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to clear the way for the wagon. He stopped once to cut away some saplings
that were obstructing the road, when the cow and( calf went on, passed over a hill;
going on after them he discovered the trail of a large body of Indians who a few
minutes before crossed the road and finding the cow and calf, had driven them
away with them. They were at once abandoned a(nd it was thought a fortunate
escape. A draft was immediately ordered by the President for men to fight the
Creeks. My father was drafted by drew out and( commenced making up a
volunteer company. General Jackson went out with sixty days men and fought
the battles of Talladega, Hickory Ground, Heighlts of Muckfaw and Muckfaw
Creek, aiind fell back, and another draft was made for four months men for
reinforcements. My father was again drafted, and as his coml,any wa's not
ready he went out as a volunteer, in the regiment of Colonel Pickard, in the
brigade of General Coffee. The sixty days men were detained eight days to
fight the battle of the Horseshoe. The Fort was at the upper end of the heel of
the Bend. General Jackson went around the Bend and crossed Coosa river
just above the Falls, guided by James Fife, Chinerly and old Mr. Quarles.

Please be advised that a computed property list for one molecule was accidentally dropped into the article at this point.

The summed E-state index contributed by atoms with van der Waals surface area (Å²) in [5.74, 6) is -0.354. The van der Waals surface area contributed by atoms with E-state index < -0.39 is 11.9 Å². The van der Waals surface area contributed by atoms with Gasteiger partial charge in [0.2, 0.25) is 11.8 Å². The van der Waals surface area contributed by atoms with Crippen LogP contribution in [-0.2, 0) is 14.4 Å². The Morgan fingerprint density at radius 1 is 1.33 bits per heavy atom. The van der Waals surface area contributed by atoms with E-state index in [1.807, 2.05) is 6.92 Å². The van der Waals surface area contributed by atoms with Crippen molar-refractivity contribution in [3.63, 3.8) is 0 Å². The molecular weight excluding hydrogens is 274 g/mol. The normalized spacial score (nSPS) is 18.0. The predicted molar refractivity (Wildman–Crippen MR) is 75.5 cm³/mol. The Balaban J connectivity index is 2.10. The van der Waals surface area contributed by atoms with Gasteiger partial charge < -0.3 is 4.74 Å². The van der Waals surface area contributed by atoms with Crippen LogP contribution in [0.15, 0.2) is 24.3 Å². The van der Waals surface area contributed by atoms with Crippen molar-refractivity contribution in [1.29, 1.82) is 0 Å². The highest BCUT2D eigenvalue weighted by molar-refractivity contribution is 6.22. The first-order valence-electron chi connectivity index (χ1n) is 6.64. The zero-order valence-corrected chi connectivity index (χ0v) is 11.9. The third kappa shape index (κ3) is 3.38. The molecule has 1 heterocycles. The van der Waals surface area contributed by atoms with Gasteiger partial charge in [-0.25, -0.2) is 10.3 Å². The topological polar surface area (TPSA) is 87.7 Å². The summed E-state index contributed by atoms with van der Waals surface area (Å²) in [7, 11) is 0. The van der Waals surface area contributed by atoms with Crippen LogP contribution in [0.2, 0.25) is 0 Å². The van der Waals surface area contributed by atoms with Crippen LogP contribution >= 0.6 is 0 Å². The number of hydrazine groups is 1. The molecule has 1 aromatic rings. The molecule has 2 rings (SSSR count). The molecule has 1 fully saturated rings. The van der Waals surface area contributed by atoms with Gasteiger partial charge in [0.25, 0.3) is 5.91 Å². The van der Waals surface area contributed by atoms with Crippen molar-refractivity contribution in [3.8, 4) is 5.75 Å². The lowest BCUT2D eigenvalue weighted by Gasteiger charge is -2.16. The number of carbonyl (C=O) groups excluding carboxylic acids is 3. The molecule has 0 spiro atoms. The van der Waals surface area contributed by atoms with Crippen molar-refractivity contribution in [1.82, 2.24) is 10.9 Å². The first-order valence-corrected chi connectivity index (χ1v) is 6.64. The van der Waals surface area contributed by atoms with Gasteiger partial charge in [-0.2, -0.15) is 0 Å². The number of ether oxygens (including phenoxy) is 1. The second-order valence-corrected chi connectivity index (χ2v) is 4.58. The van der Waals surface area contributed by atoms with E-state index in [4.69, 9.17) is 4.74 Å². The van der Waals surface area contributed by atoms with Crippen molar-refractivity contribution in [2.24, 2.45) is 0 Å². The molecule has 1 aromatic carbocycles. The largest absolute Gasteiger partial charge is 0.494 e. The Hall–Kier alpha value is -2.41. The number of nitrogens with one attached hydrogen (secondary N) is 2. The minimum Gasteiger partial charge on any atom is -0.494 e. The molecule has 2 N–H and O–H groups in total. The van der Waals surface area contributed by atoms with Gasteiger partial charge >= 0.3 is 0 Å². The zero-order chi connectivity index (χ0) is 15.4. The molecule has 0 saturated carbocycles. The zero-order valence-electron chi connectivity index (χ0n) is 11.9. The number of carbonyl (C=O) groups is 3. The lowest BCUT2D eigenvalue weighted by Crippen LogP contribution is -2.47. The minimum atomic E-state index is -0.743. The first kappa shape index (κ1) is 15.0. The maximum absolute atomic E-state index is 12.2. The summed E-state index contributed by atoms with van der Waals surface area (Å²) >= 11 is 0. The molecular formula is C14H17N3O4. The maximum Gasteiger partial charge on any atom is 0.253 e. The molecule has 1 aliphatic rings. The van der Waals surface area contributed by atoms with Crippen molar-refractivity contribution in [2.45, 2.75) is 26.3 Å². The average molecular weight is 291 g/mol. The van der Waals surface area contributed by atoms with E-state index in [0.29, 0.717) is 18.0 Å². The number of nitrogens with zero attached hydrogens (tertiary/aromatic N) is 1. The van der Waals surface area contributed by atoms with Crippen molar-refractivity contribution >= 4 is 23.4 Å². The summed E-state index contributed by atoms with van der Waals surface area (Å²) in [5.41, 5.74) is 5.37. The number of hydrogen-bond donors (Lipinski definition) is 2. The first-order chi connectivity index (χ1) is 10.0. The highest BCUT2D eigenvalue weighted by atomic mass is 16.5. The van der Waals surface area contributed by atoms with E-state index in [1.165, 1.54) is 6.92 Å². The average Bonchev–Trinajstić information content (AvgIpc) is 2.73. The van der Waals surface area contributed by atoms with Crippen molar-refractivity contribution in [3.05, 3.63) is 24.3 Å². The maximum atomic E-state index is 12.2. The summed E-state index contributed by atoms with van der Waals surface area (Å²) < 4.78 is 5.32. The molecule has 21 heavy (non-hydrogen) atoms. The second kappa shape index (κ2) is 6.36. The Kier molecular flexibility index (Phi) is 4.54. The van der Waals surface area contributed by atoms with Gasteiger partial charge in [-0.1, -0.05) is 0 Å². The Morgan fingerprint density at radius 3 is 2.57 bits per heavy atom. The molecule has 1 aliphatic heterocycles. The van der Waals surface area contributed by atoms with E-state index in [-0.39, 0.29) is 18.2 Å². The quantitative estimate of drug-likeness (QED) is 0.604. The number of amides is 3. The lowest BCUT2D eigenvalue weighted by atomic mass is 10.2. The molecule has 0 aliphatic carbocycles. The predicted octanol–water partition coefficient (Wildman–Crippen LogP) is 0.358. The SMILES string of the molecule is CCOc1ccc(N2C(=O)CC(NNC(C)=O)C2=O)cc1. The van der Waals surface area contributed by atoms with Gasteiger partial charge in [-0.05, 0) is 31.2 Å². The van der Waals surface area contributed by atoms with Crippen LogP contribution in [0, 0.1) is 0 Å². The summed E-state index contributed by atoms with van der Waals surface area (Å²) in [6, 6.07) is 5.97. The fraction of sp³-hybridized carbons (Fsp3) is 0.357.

General Jackson marched down and commenced cannonading the Fort. Gen.
Coffee went around the Bend to prevent the Indians from crossing the river and
making their escape. In this battle my father, Drury Middleton, participated
actively, being in the thickest of the fight. Going forward at the command of
General Coffee, with two men from each company to act as an advance and
give information of the enemy, he was separated from the main command, and
remained upon the battle field and fought until he was the last or among the
last to leave the ground. The line of march was then taken up for home, when
the men were discharged.
The first battle fought at New Orleans was on December 23, 1814 at night,
and of the volunteers from Tennessee, the killed and captured were sixty-three.
The soldiers on their return from New Orleans were distressed for salt and
bread, meat being plenty. I rode and carried on a pony, three bushels of
meal 200 miles, for their relief.
This much I have thought proper to mention in relation to my ancestry,
that it may be seen that I have inherited love of country and devotion to her
laws; and now in the closing years of a long life filled with peril and adventure,
among scenes wild and civilized, in society of every sort, in peace and in
danger, I have sought only to be worthy the brave and patriotic men who had
gone before, and by devotion to my country, upholding its laws and advancing
the best interests of society in endeavoring to sustain its morals and religion, to
deserve the name I bear.
Middleton, John W. History of the regulators and moderators and the Shelby County war in 1841 and 1842, in the republic of Texas, with facts and incidents in the early history of the republic and state, from 1837 to the annexation, together with incidents of frontier life and Indian troubles, and the war on the reserve in Young County in 1857. Fort Worth, Texas. The Portal to Texas History. http://texashistory.unt.edu/ark:/67531/metapth2362/. Accessed July 14, 2014.